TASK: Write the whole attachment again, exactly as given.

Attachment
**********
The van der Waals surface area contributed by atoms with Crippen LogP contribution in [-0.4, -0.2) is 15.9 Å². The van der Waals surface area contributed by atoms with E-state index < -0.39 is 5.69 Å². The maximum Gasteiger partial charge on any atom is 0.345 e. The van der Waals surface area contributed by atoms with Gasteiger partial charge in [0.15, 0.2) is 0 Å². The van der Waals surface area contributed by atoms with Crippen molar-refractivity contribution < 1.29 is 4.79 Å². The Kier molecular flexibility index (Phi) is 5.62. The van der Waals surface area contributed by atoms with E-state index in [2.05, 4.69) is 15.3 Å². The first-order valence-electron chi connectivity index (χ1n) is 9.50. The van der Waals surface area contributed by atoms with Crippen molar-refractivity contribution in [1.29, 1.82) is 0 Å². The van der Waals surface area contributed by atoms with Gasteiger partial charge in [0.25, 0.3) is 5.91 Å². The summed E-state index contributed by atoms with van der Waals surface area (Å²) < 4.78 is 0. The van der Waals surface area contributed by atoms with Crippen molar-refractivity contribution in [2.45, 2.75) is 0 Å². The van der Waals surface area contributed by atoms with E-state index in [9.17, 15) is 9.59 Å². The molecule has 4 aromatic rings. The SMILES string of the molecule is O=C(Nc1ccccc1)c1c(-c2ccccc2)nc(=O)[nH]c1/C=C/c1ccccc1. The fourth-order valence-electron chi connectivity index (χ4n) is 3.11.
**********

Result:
The van der Waals surface area contributed by atoms with Crippen LogP contribution in [-0.4, -0.2) is 15.9 Å². The van der Waals surface area contributed by atoms with E-state index < -0.39 is 5.69 Å². The maximum Gasteiger partial charge on any atom is 0.345 e. The van der Waals surface area contributed by atoms with Gasteiger partial charge in [0.15, 0.2) is 0 Å². The van der Waals surface area contributed by atoms with Crippen molar-refractivity contribution < 1.29 is 4.79 Å². The Kier molecular flexibility index (Phi) is 5.62. The van der Waals surface area contributed by atoms with E-state index in [2.05, 4.69) is 15.3 Å². The first-order valence-electron chi connectivity index (χ1n) is 9.50. The van der Waals surface area contributed by atoms with Crippen molar-refractivity contribution in [1.29, 1.82) is 0 Å². The van der Waals surface area contributed by atoms with Gasteiger partial charge in [0.25, 0.3) is 5.91 Å². The summed E-state index contributed by atoms with van der Waals surface area (Å²) < 4.78 is 0. The van der Waals surface area contributed by atoms with Crippen molar-refractivity contribution in [2.45, 2.75) is 0 Å². The van der Waals surface area contributed by atoms with E-state index in [9.17, 15) is 9.59 Å². The molecule has 4 aromatic rings. The SMILES string of the molecule is O=C(Nc1ccccc1)c1c(-c2ccccc2)nc(=O)[nH]c1/C=C/c1ccccc1. The fourth-order valence-electron chi connectivity index (χ4n) is 3.11.